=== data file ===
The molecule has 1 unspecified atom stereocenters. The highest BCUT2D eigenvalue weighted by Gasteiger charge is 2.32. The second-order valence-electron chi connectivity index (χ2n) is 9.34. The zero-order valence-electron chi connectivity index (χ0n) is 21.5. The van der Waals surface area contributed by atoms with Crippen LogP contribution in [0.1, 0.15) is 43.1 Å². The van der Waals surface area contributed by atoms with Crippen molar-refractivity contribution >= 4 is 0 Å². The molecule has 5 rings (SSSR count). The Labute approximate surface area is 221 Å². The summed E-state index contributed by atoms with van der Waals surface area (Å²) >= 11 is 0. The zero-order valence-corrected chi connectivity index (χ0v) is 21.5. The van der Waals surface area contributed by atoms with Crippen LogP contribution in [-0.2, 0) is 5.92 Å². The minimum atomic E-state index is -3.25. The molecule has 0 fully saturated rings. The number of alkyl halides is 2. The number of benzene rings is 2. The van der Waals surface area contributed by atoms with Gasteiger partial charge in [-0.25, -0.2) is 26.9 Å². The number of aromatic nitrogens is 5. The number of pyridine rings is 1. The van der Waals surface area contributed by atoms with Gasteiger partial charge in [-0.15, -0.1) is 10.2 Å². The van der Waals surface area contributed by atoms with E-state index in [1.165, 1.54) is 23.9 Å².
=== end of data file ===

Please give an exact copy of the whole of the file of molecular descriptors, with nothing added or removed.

The molecule has 1 unspecified atom stereocenters. The highest BCUT2D eigenvalue weighted by Gasteiger charge is 2.32. The second-order valence-electron chi connectivity index (χ2n) is 9.34. The zero-order valence-electron chi connectivity index (χ0n) is 21.5. The van der Waals surface area contributed by atoms with Crippen LogP contribution in [0.1, 0.15) is 43.1 Å². The van der Waals surface area contributed by atoms with Crippen molar-refractivity contribution >= 4 is 0 Å². The molecule has 5 rings (SSSR count). The Labute approximate surface area is 221 Å². The summed E-state index contributed by atoms with van der Waals surface area (Å²) >= 11 is 0. The zero-order valence-corrected chi connectivity index (χ0v) is 21.5. The van der Waals surface area contributed by atoms with Crippen LogP contribution in [-0.2, 0) is 5.92 Å². The minimum atomic E-state index is -3.25. The molecule has 0 fully saturated rings. The number of alkyl halides is 2. The number of benzene rings is 2. The van der Waals surface area contributed by atoms with Gasteiger partial charge in [-0.25, -0.2) is 26.9 Å². The number of aromatic nitrogens is 5. The number of pyridine rings is 1. The van der Waals surface area contributed by atoms with Gasteiger partial charge in [-0.15, -0.1) is 10.2 Å². The van der Waals surface area contributed by atoms with E-state index in [1.165, 1.54) is 23.9 Å².